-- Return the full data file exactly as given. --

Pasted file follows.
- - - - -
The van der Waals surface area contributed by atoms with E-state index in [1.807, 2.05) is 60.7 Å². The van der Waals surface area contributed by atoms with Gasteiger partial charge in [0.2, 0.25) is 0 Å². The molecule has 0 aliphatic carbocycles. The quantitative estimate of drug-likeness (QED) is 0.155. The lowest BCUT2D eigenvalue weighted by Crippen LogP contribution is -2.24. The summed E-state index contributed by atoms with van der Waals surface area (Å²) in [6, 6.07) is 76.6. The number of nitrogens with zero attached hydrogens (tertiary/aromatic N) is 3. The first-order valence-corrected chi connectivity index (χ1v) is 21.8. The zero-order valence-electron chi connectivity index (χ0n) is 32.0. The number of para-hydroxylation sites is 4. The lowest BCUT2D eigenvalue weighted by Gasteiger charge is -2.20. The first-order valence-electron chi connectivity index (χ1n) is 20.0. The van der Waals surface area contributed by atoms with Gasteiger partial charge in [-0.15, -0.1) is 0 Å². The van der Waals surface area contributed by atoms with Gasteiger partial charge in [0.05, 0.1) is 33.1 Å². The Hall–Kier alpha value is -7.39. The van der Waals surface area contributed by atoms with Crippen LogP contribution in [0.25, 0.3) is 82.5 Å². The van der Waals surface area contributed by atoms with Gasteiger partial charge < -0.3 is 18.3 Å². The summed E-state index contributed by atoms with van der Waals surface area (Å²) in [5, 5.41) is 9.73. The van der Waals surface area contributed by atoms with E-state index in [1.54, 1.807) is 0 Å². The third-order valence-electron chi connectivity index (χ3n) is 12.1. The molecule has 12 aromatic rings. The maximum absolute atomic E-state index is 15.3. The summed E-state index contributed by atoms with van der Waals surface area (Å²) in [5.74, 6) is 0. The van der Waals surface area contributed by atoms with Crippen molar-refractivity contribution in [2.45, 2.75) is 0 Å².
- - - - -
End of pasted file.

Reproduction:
The van der Waals surface area contributed by atoms with E-state index in [1.807, 2.05) is 60.7 Å². The van der Waals surface area contributed by atoms with Gasteiger partial charge in [0.2, 0.25) is 0 Å². The molecule has 0 aliphatic carbocycles. The quantitative estimate of drug-likeness (QED) is 0.155. The lowest BCUT2D eigenvalue weighted by Crippen LogP contribution is -2.24. The summed E-state index contributed by atoms with van der Waals surface area (Å²) in [6, 6.07) is 76.6. The number of nitrogens with zero attached hydrogens (tertiary/aromatic N) is 3. The first-order valence-corrected chi connectivity index (χ1v) is 21.8. The zero-order valence-electron chi connectivity index (χ0n) is 32.0. The number of para-hydroxylation sites is 4. The lowest BCUT2D eigenvalue weighted by Gasteiger charge is -2.20. The first-order valence-electron chi connectivity index (χ1n) is 20.0. The van der Waals surface area contributed by atoms with Gasteiger partial charge in [-0.15, -0.1) is 0 Å². The van der Waals surface area contributed by atoms with Gasteiger partial charge in [0.05, 0.1) is 33.1 Å². The Hall–Kier alpha value is -7.39. The van der Waals surface area contributed by atoms with Crippen LogP contribution in [0.25, 0.3) is 82.5 Å². The van der Waals surface area contributed by atoms with Gasteiger partial charge < -0.3 is 18.3 Å². The summed E-state index contributed by atoms with van der Waals surface area (Å²) in [5, 5.41) is 9.73. The van der Waals surface area contributed by atoms with E-state index in [1.54, 1.807) is 0 Å². The third-order valence-electron chi connectivity index (χ3n) is 12.1. The molecule has 12 aromatic rings. The maximum absolute atomic E-state index is 15.3. The summed E-state index contributed by atoms with van der Waals surface area (Å²) in [5.74, 6) is 0. The van der Waals surface area contributed by atoms with Crippen molar-refractivity contribution in [2.45, 2.75) is 0 Å².